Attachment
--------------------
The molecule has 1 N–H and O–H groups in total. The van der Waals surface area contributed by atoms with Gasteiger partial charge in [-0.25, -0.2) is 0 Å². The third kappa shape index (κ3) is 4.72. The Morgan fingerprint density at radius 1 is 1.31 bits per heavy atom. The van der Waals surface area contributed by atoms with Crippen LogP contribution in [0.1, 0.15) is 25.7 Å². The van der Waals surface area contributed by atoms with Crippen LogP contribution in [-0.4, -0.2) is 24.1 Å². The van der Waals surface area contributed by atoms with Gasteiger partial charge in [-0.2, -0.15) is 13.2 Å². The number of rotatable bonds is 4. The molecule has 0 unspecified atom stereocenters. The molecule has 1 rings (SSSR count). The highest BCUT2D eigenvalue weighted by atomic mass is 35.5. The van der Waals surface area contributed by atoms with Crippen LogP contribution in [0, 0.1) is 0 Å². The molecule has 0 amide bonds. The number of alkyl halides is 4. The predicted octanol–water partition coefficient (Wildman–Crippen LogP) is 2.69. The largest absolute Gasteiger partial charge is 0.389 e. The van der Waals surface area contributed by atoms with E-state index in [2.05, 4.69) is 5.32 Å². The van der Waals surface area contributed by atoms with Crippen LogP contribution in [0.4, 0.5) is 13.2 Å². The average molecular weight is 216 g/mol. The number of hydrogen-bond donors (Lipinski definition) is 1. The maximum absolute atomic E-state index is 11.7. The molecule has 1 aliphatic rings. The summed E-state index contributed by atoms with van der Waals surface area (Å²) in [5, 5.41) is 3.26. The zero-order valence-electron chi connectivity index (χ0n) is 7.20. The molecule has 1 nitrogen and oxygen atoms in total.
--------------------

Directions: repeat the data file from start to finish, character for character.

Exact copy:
The molecule has 1 N–H and O–H groups in total. The van der Waals surface area contributed by atoms with Gasteiger partial charge in [-0.25, -0.2) is 0 Å². The third kappa shape index (κ3) is 4.72. The Morgan fingerprint density at radius 1 is 1.31 bits per heavy atom. The van der Waals surface area contributed by atoms with Crippen LogP contribution in [0.1, 0.15) is 25.7 Å². The van der Waals surface area contributed by atoms with Crippen LogP contribution in [-0.4, -0.2) is 24.1 Å². The van der Waals surface area contributed by atoms with Gasteiger partial charge in [-0.2, -0.15) is 13.2 Å². The number of rotatable bonds is 4. The molecule has 0 unspecified atom stereocenters. The molecule has 1 rings (SSSR count). The highest BCUT2D eigenvalue weighted by atomic mass is 35.5. The van der Waals surface area contributed by atoms with Crippen LogP contribution in [0, 0.1) is 0 Å². The molecule has 0 amide bonds. The number of alkyl halides is 4. The predicted octanol–water partition coefficient (Wildman–Crippen LogP) is 2.69. The largest absolute Gasteiger partial charge is 0.389 e. The van der Waals surface area contributed by atoms with E-state index in [2.05, 4.69) is 5.32 Å². The van der Waals surface area contributed by atoms with Crippen LogP contribution in [0.4, 0.5) is 13.2 Å². The average molecular weight is 216 g/mol. The number of hydrogen-bond donors (Lipinski definition) is 1. The maximum absolute atomic E-state index is 11.7. The molecule has 1 aliphatic rings. The summed E-state index contributed by atoms with van der Waals surface area (Å²) in [5, 5.41) is 3.26. The zero-order valence-electron chi connectivity index (χ0n) is 7.20. The molecule has 1 nitrogen and oxygen atoms in total.